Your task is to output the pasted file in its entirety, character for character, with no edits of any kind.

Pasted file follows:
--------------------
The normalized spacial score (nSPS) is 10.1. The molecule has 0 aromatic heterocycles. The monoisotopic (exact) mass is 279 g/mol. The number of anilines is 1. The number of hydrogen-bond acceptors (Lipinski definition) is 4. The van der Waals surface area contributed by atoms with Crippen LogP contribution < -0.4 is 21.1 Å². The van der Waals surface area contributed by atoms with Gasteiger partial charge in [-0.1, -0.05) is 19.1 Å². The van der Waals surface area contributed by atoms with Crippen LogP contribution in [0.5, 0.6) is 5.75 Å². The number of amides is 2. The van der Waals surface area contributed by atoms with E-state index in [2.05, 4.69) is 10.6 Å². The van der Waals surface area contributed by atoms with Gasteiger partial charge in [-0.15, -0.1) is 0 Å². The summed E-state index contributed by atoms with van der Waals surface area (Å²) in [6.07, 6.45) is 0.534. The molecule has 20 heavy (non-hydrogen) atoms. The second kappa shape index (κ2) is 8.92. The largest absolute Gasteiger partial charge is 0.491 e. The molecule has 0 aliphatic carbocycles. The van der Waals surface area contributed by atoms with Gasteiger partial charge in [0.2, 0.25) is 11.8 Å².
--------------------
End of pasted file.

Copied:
The normalized spacial score (nSPS) is 10.1. The molecule has 0 aromatic heterocycles. The monoisotopic (exact) mass is 279 g/mol. The number of anilines is 1. The number of hydrogen-bond acceptors (Lipinski definition) is 4. The van der Waals surface area contributed by atoms with Crippen LogP contribution < -0.4 is 21.1 Å². The van der Waals surface area contributed by atoms with Gasteiger partial charge in [-0.1, -0.05) is 19.1 Å². The van der Waals surface area contributed by atoms with Crippen LogP contribution in [0.5, 0.6) is 5.75 Å². The number of amides is 2. The van der Waals surface area contributed by atoms with E-state index in [2.05, 4.69) is 10.6 Å². The van der Waals surface area contributed by atoms with Gasteiger partial charge in [-0.15, -0.1) is 0 Å². The summed E-state index contributed by atoms with van der Waals surface area (Å²) in [6.07, 6.45) is 0.534. The molecule has 20 heavy (non-hydrogen) atoms. The second kappa shape index (κ2) is 8.92. The largest absolute Gasteiger partial charge is 0.491 e. The molecule has 0 aliphatic carbocycles. The van der Waals surface area contributed by atoms with Gasteiger partial charge in [0.2, 0.25) is 11.8 Å².